08 March 2021 

  • Desktop research, Steering Committee and Forum Stakeholder Interviews

March 2021 

  • Field work (introduction to PEDs, school interviews and site visits)

March 2021

Draft report to Tshikululu

09 April 2021

Submission of draft report with Tshikululu/WesBank Fund Committee inputs

16 April 2021

Submission of final report

04 May 2021

Presentation of the final findings to the WesBank Fund Committee

13 May 2021

Presentation of the final findings to the District SFNG Forums

by end May 2021

Presentation of the final findings to the Jala Peo Steering Committee

by end May 2021

 
These timelines are based on the latest version of the 2021 School Calendar, accessed 5 October 2020:
https://www.education.gov.za/portals/0/documents/publications/Amended%20School%20Calender%202021.pdf

11.Communication requirements

During the evaluation period, Tshikululu and the service provider will have regular progress meetings to monitor progress. In addition, a working committee will be established to ensure the effective delivery of the evaluation. These meetings will be scheduled on contracting the service provider, and each meeting would normally take 30-60 minutes in duration. The service provider will be expected to avail appropriate team members to each meeting.

 12. Ethics

Engagements with beneficiaries must always be sensitive to their relevant needs and circumstances. Maintaining the dignity of beneficiaries is paramount in all that we do.
 
Permission to conduct the evaluation will also be sought from each of the PED. The Jala Peo Initiative has a great deal of focus on learners – and it must be remembered that any engagement with learners will require a consent form to be signed by a parent/guardian.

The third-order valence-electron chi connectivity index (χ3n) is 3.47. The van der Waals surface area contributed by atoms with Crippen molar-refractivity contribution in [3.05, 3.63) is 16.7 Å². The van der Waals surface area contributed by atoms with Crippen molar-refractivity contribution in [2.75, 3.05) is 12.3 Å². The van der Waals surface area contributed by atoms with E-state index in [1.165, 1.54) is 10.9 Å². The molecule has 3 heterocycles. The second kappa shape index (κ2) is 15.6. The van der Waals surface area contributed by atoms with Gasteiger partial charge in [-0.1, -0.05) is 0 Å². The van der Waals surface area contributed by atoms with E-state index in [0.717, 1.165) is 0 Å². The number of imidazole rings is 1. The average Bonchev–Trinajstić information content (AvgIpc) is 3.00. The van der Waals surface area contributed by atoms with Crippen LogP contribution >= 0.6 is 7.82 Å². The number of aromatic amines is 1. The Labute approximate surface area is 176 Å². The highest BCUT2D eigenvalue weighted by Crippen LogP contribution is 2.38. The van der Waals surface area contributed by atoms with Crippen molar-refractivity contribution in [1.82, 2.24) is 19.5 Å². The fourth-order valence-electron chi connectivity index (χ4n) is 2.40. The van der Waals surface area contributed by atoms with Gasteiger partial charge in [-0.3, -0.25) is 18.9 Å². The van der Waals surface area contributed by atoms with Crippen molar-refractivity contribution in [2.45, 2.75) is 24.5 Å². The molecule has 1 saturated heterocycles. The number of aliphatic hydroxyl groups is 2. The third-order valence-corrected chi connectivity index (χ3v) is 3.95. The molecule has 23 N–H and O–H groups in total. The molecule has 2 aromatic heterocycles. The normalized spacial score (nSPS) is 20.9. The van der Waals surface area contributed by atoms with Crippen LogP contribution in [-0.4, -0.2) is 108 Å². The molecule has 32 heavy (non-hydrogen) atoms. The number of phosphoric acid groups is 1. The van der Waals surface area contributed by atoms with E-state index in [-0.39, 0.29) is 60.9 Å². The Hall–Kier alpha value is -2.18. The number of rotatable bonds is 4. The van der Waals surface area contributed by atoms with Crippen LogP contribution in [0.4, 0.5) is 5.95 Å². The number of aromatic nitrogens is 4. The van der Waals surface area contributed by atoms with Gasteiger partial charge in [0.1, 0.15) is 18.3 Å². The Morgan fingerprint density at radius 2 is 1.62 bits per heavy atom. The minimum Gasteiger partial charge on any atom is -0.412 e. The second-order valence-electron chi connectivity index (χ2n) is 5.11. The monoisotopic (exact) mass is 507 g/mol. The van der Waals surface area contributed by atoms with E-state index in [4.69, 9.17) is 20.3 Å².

The evaluation should strive to provide clear and detailed recommendations based on the current initiative outcomes, and the future structure of the initiative – including factors likely to play a critical in it being successfully scaled-up nationally and its long-term sustainability.

13.Proposal submission information

 
A comprehensive proposal to carry out the evaluation must be submitted by email on February 1, 2021. The proposal should be emailed to mdiza@tshikululu.org.za.  Any enquiries can be directed to this email address.
 
The proposal should sufficiently cover the following information and will be judged on these criteria:

  • Company details
  • Company B-BBEE Level. Please provide a certificate and, where applicable, provide transformation policies and plans (for South African based service providers).
  • Proposed methodology
  • Project plan
  • Comprehensive budget
  • Demonstration of expertise and previous experience (incl. evidence of previous similar evaluations)
  • Evaluation team (and their specialisations) 

[1] General Education and Training: grade-R through to grade-9

[2] Further Education and Training: grades-10, 11 and 12 (equal to levels 1, 2 and 3 respectively on the National Qualifications Framework)

[3] Now the ‘Vhembe-East’ Education District

Location: 
South Africa